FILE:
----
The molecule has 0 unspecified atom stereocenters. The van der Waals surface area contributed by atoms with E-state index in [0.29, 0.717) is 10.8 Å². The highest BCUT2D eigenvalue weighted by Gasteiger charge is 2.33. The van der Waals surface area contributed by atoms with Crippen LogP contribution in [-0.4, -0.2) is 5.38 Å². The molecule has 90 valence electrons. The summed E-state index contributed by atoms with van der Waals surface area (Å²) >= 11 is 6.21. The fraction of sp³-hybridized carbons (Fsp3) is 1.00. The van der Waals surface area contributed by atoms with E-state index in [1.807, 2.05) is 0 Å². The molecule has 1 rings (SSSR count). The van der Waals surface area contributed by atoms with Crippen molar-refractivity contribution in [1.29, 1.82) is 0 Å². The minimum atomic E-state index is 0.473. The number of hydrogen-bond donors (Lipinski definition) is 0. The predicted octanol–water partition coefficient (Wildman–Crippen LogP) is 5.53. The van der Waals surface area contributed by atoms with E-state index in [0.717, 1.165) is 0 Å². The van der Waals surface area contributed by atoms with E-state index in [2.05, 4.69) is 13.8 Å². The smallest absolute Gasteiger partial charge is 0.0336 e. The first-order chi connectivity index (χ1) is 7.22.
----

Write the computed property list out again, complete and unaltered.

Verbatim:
The molecule has 0 unspecified atom stereocenters. The van der Waals surface area contributed by atoms with E-state index in [0.29, 0.717) is 10.8 Å². The highest BCUT2D eigenvalue weighted by Gasteiger charge is 2.33. The van der Waals surface area contributed by atoms with Crippen LogP contribution in [-0.4, -0.2) is 5.38 Å². The molecule has 90 valence electrons. The summed E-state index contributed by atoms with van der Waals surface area (Å²) >= 11 is 6.21. The fraction of sp³-hybridized carbons (Fsp3) is 1.00. The van der Waals surface area contributed by atoms with E-state index in [1.807, 2.05) is 0 Å². The molecule has 1 rings (SSSR count). The van der Waals surface area contributed by atoms with Crippen molar-refractivity contribution in [1.29, 1.82) is 0 Å². The minimum atomic E-state index is 0.473. The number of hydrogen-bond donors (Lipinski definition) is 0. The predicted octanol–water partition coefficient (Wildman–Crippen LogP) is 5.53. The van der Waals surface area contributed by atoms with E-state index in [0.717, 1.165) is 0 Å². The van der Waals surface area contributed by atoms with E-state index in [2.05, 4.69) is 13.8 Å². The smallest absolute Gasteiger partial charge is 0.0336 e. The first-order chi connectivity index (χ1) is 7.22.